Anybody else love bandsaws?

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Molynoox

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I recently acquired a bandsaw, somewhat unplanned, but bargain price so went for it. I don't even have my workshop finished yet but I built a small mobile base for it and that works really well, leave it in situ for small cuts and pull it out when I need more room at the back for outfeed.

Anyway, I'm a very inexperienced woodworker having only really built two or three things so far, but I'm finding the bandsaw absolutely brilliant and use it on every project. It's just so unbelievably handy for making quick cuts, it's not noisy, and feels really safe in use.

I really like the complete lack of setup time, just walk over to it, switch it on and off you go. I suppose that's true of many floor standing machines but I don't own any so it's a novelty for me 😃

There are some things it can do that I doubt any other machine would do, re-sawing for example is so useful, I recently repurposed a load of cedar cladding boards I had, reducing from 20mm thick down to 10mm think. Without the bandsaw I would have had to buy more wood and have thicker slats than needed structurally. Overengineering. This way I save money, save a trip to the shop, and also have a good feeling that I'm using the right wood for the job.

I know I'm late to the party here, and not bringing any new information but im such a big fan of this machine now that I thought I would share my thoughts 😃

I'm sure a table saw would be needed for perfectly accurate cuts, like making an end grain chopping board for example, but for my type of projects and most of the cutting I do the bandsaw is 'good enough' and the perfect tool for the job.

Anyway, that's all for now 😅

Martin
 

Spectric

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and feels really safe in use.
Yes that is a huge plus for the bandsaw, you can work closer to the blade and keep your digits unlike the table saw. You don't say what make and model of bandsaw you have aquired, but for good blades look at Tuffsaws as a lot of people round here use them and they give better cuts than many of the OEM blades.
 

BravoNovember

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I recently acquired a bandsaw, somewhat unplanned, but bargain price so went for it. I don't even have my workshop finished yet but I built a small mobile base for it and that works really well, leave it in situ for small cuts and pull it out when I need more room at the back for outfeed.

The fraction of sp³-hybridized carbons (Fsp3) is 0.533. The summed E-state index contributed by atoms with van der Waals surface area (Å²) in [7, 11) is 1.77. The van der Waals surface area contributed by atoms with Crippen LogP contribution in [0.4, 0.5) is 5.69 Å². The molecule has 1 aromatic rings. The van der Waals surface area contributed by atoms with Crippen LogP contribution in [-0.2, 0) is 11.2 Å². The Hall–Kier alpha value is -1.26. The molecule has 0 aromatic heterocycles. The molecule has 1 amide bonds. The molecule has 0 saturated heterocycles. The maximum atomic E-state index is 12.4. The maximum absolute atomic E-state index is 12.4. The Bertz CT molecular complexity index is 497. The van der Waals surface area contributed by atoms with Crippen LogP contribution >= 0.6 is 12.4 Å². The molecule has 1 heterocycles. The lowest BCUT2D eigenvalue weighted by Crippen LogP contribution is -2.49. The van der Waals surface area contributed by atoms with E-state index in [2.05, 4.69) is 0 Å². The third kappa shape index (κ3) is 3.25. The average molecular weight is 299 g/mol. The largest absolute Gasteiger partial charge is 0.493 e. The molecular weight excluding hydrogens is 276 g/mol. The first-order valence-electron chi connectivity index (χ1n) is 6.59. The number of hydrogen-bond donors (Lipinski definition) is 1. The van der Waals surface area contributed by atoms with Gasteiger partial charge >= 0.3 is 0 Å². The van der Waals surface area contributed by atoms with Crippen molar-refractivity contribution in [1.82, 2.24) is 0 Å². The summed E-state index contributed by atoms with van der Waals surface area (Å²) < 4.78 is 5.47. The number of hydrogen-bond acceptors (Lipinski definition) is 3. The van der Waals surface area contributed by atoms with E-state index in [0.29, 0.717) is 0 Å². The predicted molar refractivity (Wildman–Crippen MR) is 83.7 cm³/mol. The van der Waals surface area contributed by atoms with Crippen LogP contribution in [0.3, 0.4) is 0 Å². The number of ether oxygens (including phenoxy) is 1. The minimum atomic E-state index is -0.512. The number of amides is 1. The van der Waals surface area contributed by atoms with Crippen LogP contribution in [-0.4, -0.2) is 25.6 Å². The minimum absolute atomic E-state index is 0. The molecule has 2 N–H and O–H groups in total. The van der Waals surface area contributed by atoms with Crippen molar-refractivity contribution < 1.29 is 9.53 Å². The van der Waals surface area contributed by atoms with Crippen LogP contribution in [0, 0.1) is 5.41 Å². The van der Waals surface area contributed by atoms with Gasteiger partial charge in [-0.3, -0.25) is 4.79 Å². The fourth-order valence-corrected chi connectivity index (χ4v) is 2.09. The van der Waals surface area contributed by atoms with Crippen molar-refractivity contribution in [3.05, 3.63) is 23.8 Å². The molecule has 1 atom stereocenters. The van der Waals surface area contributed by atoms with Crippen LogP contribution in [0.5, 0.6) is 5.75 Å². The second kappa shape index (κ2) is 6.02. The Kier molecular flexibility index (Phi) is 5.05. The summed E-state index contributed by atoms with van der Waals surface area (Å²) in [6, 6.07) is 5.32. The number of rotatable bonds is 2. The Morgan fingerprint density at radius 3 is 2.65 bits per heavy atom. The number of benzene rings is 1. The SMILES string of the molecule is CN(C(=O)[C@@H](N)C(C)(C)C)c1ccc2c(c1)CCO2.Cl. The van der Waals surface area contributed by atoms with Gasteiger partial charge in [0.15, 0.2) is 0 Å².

Anyway, I'm a very inexperienced woodworker having only really built two or three things so far, but I'm finding the bandsaw absolutely brilliant and use it on every project. It's just so unbelievably handy for making quick cuts, it's not noisy, and feels really safe in use.

I really like the complete lack of setup time, just walk over to it, switch it on and off you go. I suppose that's true of many floor standing machines but I don't own any so it's a novelty for me 😃

There are some things it can do that I doubt any other machine would do, re-sawing for example is so useful, I recently repurposed a load of cedar cladding boards I had, reducing from 20mm thick down to 10mm think. Without the bandsaw I would have had to buy more wood and have thicker slats than needed structurally. Overengineering. This way I save money, save a trip to the shop, and also have a good feeling that I'm using the right wood for the job.

I know I'm late to the party here, and not bringing any new information but im such a big fan of this machine now that I thought I would share my thoughts 😃

I'm sure a table saw would be needed for perfectly accurate cuts, like making an end grain chopping board for example, but for my type of projects and most of the cutting I do the bandsaw is 'good enough' and the perfect tool for the job.

Anyway, that's all for now 😅

Martin
Yes I am with you on this one. I largely try and keep things unplugged or a bit trad in my workshop, but, recently got a record power band saw and love it a bit to be honest.
 

robgul

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Yep - I only have a pretty small bandsaw (much regret that I didn't buy a bigger one) - really useful and with fence, fingerboards, mitre slide etc . Mine is also on a wheeled base with the table at the same height as my main work- and MFT benches for in and outfeed - oh, and dust extraction connected to my piped system too.

In early 2020 (before lockdown) I went on a bandsaw course at Axminster - very useful for operation, tips and tricks as well as blade tooth selection, blade fitting etc . . . I did actually make a jaunt of it with their 2-day router course at the same time.

I sold my table saw and the band saw and track saw do pretty much everything I need (and my supplier is pretty helpful with free cutting of sheet materials, if only to make collection and handling easier)
 

Molynoox

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I have two bandsaws both 10" and I struggle to get them to cut straight.

Much prefer my table saw tbh.
I think mine cuts pretty straight - I spent an hour messing with the adjustments the other day, the guides etc, and I also have the tuffsaws blade on there, and it seems to cut very well. I'm no expert in setup either, about as far from that as you can imagine, but the fettling seems to have made a big difference.
Martin
 

Molynoox

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Yes that is a huge plus for the bandsaw, you can work closer to the blade and keep your digits unlike the table saw. You don't say what make and model of bandsaw you have aquired, but for good blades look at Tuffsaws as a lot of people round here use them and they give better cuts than many of the OEM blades.